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Why is a Dime Called a Dime?

Updated on March 2, 2015

Adjusting to a new currency is often challenging and for visitors to the US this is true of the dime coin. Nowhere on the coin does it say its value And the name does not give any clue to its worth. It is the smallest coin so must be of the smallest worth, right? wrong.

The Dime

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What is a Dime?

A dime is a ten cent, silver colored coin. It is the smallest coin in the US currency, both in size and width. It was also the first coin to be made by the US Mint, although not in a US Mint building. Washington ordered dimes to be made before the first Mint building was completed. It was produced on a borrowed coin press in the owners basement in 1972.

Including the 1972 dime, there has been seven major design types through the dimes history.



Why it is Called a Dime?

In 1792 a Coinage Act was passed to authorize the minting of the US coin system. Earlier in 1785 Thomas Jefferson had proposed a currency for the US based on the dollar. One of the coins suggested was the disme. The word disme comes from the old French word dsime or Latin decima meaning one tenth. Some believe it originates from the custom of giving disme or tithes to the local church or land owner, which was usually one tenth of your income. The pronunciation of the disme was the same as it is today.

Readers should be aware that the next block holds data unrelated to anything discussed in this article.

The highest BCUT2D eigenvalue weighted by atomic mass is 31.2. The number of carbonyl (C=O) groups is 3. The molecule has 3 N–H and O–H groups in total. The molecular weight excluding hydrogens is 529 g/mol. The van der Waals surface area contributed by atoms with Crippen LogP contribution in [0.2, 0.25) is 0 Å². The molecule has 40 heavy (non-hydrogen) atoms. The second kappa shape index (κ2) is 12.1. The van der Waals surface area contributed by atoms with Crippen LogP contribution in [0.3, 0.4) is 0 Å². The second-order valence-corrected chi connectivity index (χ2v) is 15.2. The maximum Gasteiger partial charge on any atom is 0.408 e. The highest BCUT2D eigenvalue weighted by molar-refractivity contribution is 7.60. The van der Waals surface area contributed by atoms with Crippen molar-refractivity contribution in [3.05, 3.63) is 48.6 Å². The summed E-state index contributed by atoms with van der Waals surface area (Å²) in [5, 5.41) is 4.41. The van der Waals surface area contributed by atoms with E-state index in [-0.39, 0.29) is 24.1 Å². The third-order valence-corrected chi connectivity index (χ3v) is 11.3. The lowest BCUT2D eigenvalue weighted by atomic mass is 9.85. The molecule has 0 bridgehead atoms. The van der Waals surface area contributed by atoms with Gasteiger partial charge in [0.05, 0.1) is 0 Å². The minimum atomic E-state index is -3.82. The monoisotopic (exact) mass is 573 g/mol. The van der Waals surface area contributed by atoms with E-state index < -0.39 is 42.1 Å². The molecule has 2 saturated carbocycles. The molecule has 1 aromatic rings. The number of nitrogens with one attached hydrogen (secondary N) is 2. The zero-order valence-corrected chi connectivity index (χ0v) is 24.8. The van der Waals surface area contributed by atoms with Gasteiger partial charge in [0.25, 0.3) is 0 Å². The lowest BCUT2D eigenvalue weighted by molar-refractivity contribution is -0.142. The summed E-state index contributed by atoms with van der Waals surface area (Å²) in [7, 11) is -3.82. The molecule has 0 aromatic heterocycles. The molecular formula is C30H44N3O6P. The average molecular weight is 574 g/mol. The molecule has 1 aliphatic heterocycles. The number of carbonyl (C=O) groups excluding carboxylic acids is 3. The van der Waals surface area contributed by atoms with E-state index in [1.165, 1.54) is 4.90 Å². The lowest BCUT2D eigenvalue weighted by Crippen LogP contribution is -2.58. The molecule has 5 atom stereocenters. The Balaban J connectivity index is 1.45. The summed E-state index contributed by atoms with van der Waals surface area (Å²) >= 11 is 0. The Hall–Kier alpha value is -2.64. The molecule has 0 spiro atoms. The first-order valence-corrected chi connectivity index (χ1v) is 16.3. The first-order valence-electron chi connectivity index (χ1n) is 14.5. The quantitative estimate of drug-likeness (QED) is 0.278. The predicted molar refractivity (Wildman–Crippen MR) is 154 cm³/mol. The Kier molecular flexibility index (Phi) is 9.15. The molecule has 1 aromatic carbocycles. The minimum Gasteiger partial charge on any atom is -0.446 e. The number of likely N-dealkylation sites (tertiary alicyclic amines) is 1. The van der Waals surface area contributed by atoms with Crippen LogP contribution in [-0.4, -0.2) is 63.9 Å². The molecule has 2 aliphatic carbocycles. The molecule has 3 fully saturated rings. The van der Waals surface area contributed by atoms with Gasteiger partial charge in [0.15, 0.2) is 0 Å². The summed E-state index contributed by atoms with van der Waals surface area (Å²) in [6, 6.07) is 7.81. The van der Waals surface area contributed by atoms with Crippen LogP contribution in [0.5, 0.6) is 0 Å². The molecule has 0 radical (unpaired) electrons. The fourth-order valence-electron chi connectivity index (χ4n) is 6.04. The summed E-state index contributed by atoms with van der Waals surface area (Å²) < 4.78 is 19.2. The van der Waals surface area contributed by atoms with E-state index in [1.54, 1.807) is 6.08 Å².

1792 Disme

First Disme
First Disme | Source

Design History of the Dime

Dime Name
Explination
Composition/Size
1792 disme
In 1792 a limited number of dismes were minted but never circulated.
 
Draped Bust
1796 - 1807 The Drapped Bust dime was designed by Robert Scot. It had the portait of Liberty on the obverse and a Bald Eage on the reverse. The denomination was not marked on the coin.
89.24% silver and 10.76% copper 18.8 millimeters in diameter
Capped Bust
1809-1837 The Capped Bust design saw changes on both the obverse and reverse sides. The reverse side new design had the Bald Eagle holding three arrows and an olive branch. A US shield covered the Eagles breast. It also had 10c lettered on it for the first time. In 1828 the size of the Dime was also adjusted, the close collar method of coining was introduced and standardizing of the diameter to a reduced size.
89.24% silver and 10.76% copper 18.5 millimeters in diameter
Seated Liberty
1837-1891 The design was completed by Christian Gobrecht after the original engraver William Kneass was too ill to finish them. On the obverse Liberty is sitting on a rock, holding a staff and wearing a liberty cap. The reverse had the words ONE DIME surrounded by a weath. The size was again reduced. Thirteen stars were added to the perimeter of the obverse side of the coin. The Mint Act of 1873 added a small amount of mass to the dime.
90 percent silver and 10 percent copper 17.9 millimeters in diameter
Barber
1892 - 1916 Named after the designer Charles E Barber. It had the Liberty picture on the obverse. with the inscription LIBERTY. It also had the 13 stars for the first 13 colonies. The reverse displayed a wreath and an inscription.
90% silver and 10% copper 17.9 millimeters diameter
Winged Liberty Head